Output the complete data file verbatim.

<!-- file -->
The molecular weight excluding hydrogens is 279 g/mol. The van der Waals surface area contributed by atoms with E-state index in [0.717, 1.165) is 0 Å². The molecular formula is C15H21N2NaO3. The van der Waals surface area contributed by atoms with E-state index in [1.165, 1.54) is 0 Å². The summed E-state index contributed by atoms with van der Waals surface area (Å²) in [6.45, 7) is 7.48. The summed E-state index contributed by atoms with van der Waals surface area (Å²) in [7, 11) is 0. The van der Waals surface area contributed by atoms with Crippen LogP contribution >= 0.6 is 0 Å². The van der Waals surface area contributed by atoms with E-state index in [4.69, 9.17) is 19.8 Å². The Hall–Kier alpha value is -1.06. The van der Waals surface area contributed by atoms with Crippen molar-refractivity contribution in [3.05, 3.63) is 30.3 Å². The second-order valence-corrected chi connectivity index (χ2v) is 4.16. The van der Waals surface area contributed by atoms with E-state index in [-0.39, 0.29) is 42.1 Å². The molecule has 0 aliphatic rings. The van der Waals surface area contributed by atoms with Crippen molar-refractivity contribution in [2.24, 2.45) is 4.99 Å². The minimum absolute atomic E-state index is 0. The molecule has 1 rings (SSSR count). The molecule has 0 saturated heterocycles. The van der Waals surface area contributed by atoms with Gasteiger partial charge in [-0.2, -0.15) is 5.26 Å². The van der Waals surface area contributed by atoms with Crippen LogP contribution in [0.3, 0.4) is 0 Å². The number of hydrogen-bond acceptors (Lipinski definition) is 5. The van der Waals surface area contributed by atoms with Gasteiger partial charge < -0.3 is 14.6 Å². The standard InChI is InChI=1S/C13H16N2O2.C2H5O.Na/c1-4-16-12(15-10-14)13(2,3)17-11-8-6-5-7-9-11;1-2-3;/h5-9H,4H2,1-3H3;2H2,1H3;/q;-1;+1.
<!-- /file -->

The molecular weight excluding hydrogens is 279 g/mol. The van der Waals surface area contributed by atoms with E-state index in [0.717, 1.165) is 0 Å². The molecular formula is C15H21N2NaO3. The van der Waals surface area contributed by atoms with E-state index in [1.165, 1.54) is 0 Å². The summed E-state index contributed by atoms with van der Waals surface area (Å²) in [6.45, 7) is 7.48. The summed E-state index contributed by atoms with van der Waals surface area (Å²) in [7, 11) is 0. The van der Waals surface area contributed by atoms with Crippen LogP contribution >= 0.6 is 0 Å². The van der Waals surface area contributed by atoms with E-state index in [4.69, 9.17) is 19.8 Å². The Hall–Kier alpha value is -1.06. The van der Waals surface area contributed by atoms with Crippen molar-refractivity contribution in [3.05, 3.63) is 30.3 Å². The second-order valence-corrected chi connectivity index (χ2v) is 4.16. The van der Waals surface area contributed by atoms with E-state index in [-0.39, 0.29) is 42.1 Å². The molecule has 0 aliphatic rings. The van der Waals surface area contributed by atoms with Crippen molar-refractivity contribution in [2.24, 2.45) is 4.99 Å². The minimum absolute atomic E-state index is 0. The molecule has 1 rings (SSSR count). The molecule has 0 saturated heterocycles. The van der Waals surface area contributed by atoms with Gasteiger partial charge in [-0.2, -0.15) is 5.26 Å². The van der Waals surface area contributed by atoms with Crippen LogP contribution in [0.3, 0.4) is 0 Å². The number of hydrogen-bond acceptors (Lipinski definition) is 5. The van der Waals surface area contributed by atoms with Gasteiger partial charge < -0.3 is 14.6 Å². The standard InChI is InChI=1S/C13H16N2O2.C2H5O.Na/c1-4-16-12(15-10-14)13(2,3)17-11-8-6-5-7-9-11;1-2-3;/h5-9H,4H2,1-3H3;2H2,1H3;/q;-1;+1.